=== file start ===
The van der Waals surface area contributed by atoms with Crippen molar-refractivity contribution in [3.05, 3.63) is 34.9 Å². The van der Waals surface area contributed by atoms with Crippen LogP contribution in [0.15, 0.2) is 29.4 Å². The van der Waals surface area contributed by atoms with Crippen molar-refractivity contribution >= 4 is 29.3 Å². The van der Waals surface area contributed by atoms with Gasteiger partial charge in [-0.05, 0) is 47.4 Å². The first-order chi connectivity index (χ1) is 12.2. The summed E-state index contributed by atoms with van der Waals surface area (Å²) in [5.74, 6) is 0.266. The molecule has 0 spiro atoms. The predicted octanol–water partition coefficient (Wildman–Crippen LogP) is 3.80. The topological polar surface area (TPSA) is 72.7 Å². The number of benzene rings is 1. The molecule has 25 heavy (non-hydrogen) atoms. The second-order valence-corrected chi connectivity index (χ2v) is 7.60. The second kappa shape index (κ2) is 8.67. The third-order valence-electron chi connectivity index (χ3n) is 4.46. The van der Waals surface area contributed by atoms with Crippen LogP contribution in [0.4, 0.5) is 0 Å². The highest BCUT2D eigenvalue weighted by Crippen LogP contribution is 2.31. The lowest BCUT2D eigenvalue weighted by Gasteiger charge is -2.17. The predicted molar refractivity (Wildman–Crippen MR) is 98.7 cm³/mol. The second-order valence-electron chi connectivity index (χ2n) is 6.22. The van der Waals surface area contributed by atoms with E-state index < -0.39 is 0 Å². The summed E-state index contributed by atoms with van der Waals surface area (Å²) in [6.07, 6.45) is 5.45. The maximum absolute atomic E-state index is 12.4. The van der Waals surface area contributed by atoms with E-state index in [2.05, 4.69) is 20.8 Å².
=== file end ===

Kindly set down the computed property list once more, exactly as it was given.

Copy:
The van der Waals surface area contributed by atoms with Crippen molar-refractivity contribution in [3.05, 3.63) is 34.9 Å². The van der Waals surface area contributed by atoms with Crippen LogP contribution in [0.15, 0.2) is 29.4 Å². The van der Waals surface area contributed by atoms with Crippen molar-refractivity contribution >= 4 is 29.3 Å². The van der Waals surface area contributed by atoms with Gasteiger partial charge in [-0.05, 0) is 47.4 Å². The first-order chi connectivity index (χ1) is 12.2. The summed E-state index contributed by atoms with van der Waals surface area (Å²) in [5.74, 6) is 0.266. The molecule has 0 spiro atoms. The predicted octanol–water partition coefficient (Wildman–Crippen LogP) is 3.80. The topological polar surface area (TPSA) is 72.7 Å². The number of benzene rings is 1. The molecule has 25 heavy (non-hydrogen) atoms. The second-order valence-corrected chi connectivity index (χ2v) is 7.60. The second kappa shape index (κ2) is 8.67. The third-order valence-electron chi connectivity index (χ3n) is 4.46. The van der Waals surface area contributed by atoms with Crippen LogP contribution in [0.4, 0.5) is 0 Å². The highest BCUT2D eigenvalue weighted by Crippen LogP contribution is 2.31. The lowest BCUT2D eigenvalue weighted by Gasteiger charge is -2.17. The predicted molar refractivity (Wildman–Crippen MR) is 98.7 cm³/mol. The second-order valence-electron chi connectivity index (χ2n) is 6.22. The van der Waals surface area contributed by atoms with E-state index < -0.39 is 0 Å². The summed E-state index contributed by atoms with van der Waals surface area (Å²) in [6.07, 6.45) is 5.45. The maximum absolute atomic E-state index is 12.4. The van der Waals surface area contributed by atoms with E-state index in [2.05, 4.69) is 20.8 Å².